Scientists are tracking the effects of a high-fat, low-carbohydrate diet for its potential to starve brain tumours and treat cancer patients.
The ketogenic diet was developed in the 1920s to help people with epilepsy. It works by forcing the body to burn fats rather than carbohydrates. Normally, the body converts carbohydrates into glucose. But a low-carbohydrate diet causes the body to convert fat into fatty acids and ketone bodies; the latter acts as a replacement for glucose. High levels of ketone bodies are associated with reduced seizure frequency.
It is theorized that the ketogenic diet could be used to starve off some forms of cancer. Cancer cells use to glucose to grow, and they’re inefficient at using ketone bodies for energy
So far, the diet’s effects on cancer cells has only been tried on animals and noted only anecdotally in human cases. A 2012 study on mice, found that ketogenic diet “significantly enhances” the anti-tumour effect of radiation.
Dr. Jong Rho, head of pediatric neurology at the Alberta Children’s Hospital, previously used the diet to treat patients with epilepsy and was part of the 2012 study.
Rho has also been monitoring the case of 15-year-old Adam Sorenson.
More than two years ago, the Calgary teen was diagnosed with stage four glioblastoma multiforme, the most common and aggressive form of brain cancer. The average time of survival after diagnosis is 12 to 15 months.
Following Adam’s diagnosis, doctors performed surgery to remove a baseball-sized brain tumour.
Sorenson then received radiation treatment. Chemotherapy was an option, but tests suggested he might not benefit.
With few options left on the table and a real chance the cancer would return, Sorenson’s parents did some research and put their son on the ketogenic diet.
“You feel pretty helpless as a parent,” said Brad Sorenson, Adam’s father.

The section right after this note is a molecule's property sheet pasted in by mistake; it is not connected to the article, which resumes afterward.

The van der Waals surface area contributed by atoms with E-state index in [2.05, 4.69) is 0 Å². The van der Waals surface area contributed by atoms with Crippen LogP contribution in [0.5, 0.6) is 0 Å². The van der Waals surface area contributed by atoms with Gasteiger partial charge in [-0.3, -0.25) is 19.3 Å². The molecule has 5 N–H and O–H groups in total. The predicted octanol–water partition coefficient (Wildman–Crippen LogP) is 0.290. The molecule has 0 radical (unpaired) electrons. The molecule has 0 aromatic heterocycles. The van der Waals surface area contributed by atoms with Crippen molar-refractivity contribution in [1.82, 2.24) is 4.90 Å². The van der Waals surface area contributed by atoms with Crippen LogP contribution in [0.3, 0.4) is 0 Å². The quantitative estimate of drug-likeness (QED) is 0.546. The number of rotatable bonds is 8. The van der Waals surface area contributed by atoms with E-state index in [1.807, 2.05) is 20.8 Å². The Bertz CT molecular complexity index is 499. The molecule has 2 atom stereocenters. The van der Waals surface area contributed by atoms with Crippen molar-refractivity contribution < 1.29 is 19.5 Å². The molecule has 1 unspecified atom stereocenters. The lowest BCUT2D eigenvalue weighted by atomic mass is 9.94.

“You are waiting for the tumour to reappear and that is when I thought, ‘What can I control? What can I do?’ And I started looking into diet.”
With little to lose, Sorenson’s parents hired a dietician to make a food plan. The goal was to make his diet 80 per cent fat, 15 per cent protein and five per cent carbs.
“Do you prefer to not eat candy or survive cancer? I prefer to do whatever it takes to stay alive,” Adam said.
The teen has been on the diet for two and a half years. His most recent brain scan in March was clean, despite the fact that his type of cancer usually recurs within 18 months.
Rho is intrigued but remains cautious about the results.
“Adam has done quite well,” said Rho. “We have been following him every several months to make sure there isn’t a recurrence of the cancer.”
“If you were to meet him on the street you would never know he had the diagnosis to begin with.”
And Rho cautions patients against trying the diet on their own.
“We certainly don’t want to communicate to families that diet is a replacement to existing therapies – it is not,” he said.
“It could be an adjunctive treatment in patients who have various forms of cancer. (They) should adopt current standards of care which involve a combination of surgery, chemotherapy radiation.”
Traditional treatments for brain cancer include: neurosurgery, radiation therapy and chemotherapy. Despite these efforts, the survival rate for some brain tumours ranges between eight months to less than two years.
Rho said research on dietary treatments has been neglected over the years, so there is a need for further study to determine whether they can be an effective way to manage or cure cancer.
“While the anecdotal evidence is quite compelling, obviously we need more rigorous and controlled studies to find out if diet can be an effective option for patients with various forms of cancer,” he said.
In light of Sorenson’s recovery, his father has become an advocate for more research on the treatment.
“Nobody survives. There is no hope with this disease, and so I get calls from people who are trying and failing and get desperate,” said Brad Sorenson, adding he doesn’t want to give people “false hope that this diet will pull people back from the brink.”
There is also more evidence potentially on the horizon.
Researchers in Phoenix, Ariz., are hoping to put 80 patients with metastatic brain cancer on the ketogenic diet, in addition to chemotherapy and radiation, and track their progress.
“The beauty of this the ketogenic diet has been used for a very long time to treat epilepsy, especially kids who don’t respond to medication,” said Adrienne Scheck, professor of neurobiology at the Barrow Neurological Institute in Phoenix.
But getting funding for the treatment has been a challenge.
“There is no financial incentive. There is no drug company that will help support this, so getting it funded is difficult,” said Scheck.
Scientists from around the world are also set to gather in Banff this fall for the Global Symposium on Ketogenic Therapies.